May Says FCC Should Move Promptly to Limit Regulations
WASHINGTON, D.C. - Today’s decision by the D.C. Circuit on the Federal Communications Commission’s unbundled network elements and line sharing orders should provide the impetus for those FCC commissioners who seek real deregulation of the telecommunications industry, according to Progress & Freedom Foundation Senior Fellow and Director of Communications Policy Studies Randolph J. May.
"The decision is positive in that it should force the Commission to put some limits on its regime that requires virtually unlimited sharing of incumbent telephone networks,” May said in reaction to the decision. “The Commission's current regulations, which it had already proposed to reconsider anyway, have the effect of discouraging incumbents and the new entrants alike from investing in new facilities. I just hope that the Commission takes the Court's decision as a reason to move ahead promptly with deregulatory action and doesn’t allow it to become an occasion for further delay while it seeks new rounds of public comment."
In comments filed in March as part of the FCC’s review of its Section 251 unbundling obligations and related broadband proceedings, May and PFF Adjunct Fellow Larry F. Darby, wrote that “the Commission’s network unbundling rules can – and should – be modified in a deregulatory fashion that will promote technology-neutral facilities-based investment in new broadband networks.” The Commission “can – and should – promote new investment and sustainable competition at the same time.”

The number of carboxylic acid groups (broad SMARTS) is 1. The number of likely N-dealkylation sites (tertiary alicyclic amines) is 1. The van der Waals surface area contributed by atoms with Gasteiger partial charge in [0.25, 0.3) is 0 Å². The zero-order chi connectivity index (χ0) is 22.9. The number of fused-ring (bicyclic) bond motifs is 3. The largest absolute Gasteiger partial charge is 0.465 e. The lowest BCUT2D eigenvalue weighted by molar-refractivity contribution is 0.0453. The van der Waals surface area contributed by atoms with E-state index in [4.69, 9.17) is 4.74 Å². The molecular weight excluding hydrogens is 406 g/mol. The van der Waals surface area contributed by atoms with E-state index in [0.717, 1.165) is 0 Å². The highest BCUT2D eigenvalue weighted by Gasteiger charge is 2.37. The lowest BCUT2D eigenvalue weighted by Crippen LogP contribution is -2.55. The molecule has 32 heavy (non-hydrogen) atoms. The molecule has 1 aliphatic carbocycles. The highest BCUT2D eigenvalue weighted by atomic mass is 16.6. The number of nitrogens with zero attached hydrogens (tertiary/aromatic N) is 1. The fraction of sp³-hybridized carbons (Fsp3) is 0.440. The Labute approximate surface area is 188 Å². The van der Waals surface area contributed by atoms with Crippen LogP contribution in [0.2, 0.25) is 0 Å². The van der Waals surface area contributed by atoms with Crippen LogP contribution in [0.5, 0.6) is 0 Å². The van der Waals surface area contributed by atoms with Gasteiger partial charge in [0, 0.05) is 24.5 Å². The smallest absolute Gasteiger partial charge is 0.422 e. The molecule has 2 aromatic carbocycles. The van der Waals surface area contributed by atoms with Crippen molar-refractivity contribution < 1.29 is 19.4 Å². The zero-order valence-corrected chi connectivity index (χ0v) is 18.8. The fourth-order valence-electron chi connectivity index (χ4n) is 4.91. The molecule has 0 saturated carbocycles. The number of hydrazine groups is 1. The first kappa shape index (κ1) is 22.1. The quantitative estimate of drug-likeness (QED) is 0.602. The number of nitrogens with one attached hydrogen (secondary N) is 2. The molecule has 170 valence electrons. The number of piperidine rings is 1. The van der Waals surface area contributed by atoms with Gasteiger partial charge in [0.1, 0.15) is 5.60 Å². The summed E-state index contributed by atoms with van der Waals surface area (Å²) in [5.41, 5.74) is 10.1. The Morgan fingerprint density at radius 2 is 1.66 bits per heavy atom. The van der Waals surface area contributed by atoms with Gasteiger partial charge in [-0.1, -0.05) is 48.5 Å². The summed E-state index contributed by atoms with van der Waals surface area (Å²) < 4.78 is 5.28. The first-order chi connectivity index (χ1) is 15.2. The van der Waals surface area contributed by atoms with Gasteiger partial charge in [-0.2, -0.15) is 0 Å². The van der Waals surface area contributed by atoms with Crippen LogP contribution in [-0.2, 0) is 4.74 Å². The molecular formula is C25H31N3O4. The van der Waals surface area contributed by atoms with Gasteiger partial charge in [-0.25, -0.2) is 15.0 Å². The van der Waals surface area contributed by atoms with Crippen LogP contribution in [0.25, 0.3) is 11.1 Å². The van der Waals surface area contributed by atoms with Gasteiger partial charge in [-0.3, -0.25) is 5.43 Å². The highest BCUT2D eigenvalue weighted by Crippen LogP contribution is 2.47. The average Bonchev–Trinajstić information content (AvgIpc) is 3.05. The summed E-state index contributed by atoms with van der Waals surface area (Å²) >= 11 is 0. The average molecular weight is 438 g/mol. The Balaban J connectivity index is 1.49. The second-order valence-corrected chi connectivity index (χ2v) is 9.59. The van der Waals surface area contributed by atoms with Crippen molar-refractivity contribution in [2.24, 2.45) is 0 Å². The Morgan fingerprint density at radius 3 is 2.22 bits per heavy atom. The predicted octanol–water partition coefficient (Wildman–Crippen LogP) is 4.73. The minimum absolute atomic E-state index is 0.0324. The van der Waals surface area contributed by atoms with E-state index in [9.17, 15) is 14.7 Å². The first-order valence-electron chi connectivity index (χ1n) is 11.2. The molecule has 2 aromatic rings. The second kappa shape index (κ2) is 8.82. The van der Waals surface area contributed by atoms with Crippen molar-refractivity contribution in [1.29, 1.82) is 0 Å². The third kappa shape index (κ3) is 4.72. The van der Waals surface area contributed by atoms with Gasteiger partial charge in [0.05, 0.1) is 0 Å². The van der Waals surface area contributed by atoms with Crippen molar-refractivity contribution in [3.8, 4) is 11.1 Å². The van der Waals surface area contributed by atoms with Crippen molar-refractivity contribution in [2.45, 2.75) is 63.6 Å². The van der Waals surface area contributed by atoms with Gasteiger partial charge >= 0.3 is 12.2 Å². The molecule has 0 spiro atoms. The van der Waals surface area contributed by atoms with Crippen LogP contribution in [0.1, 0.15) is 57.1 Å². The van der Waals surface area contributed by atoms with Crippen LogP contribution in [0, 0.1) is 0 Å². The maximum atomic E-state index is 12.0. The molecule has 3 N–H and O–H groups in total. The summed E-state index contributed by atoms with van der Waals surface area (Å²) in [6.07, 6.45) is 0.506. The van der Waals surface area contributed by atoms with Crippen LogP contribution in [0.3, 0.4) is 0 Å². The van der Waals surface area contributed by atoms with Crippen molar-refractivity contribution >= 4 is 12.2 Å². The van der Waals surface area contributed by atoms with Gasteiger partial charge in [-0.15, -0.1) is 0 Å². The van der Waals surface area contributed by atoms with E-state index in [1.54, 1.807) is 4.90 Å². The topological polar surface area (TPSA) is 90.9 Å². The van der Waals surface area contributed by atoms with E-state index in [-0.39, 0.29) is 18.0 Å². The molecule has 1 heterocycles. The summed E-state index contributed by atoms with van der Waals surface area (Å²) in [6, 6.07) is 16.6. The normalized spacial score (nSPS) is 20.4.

“The Commission’s current overly regulatory and costly UNE regime…has an adverse effect on the infrastructure investment incentives of the incumbent local exchange companies,” they wrote. “The current UNE regime also creates adverse investment incentives for the competitive local exchange carriers and non-telephone providers.”
“The real-world impacts of investment, particularly with regard to broadband capabilities, of the current expansive and uneconomic UNE regime, provides a sound basis for the Commission to re-link it own actions to decisions that promote inter-modal facilities- based investment. The Commission then will have a principled basis for adopting a less costly, more deregulatory approach that is consistent with the 1996 Act’s goals,” they continued.
The Progress & Freedom Foundation is a market-oriented think tank that studies the digital revolution and its implications for public policy. It is a 501(c)(3) research & educational organization.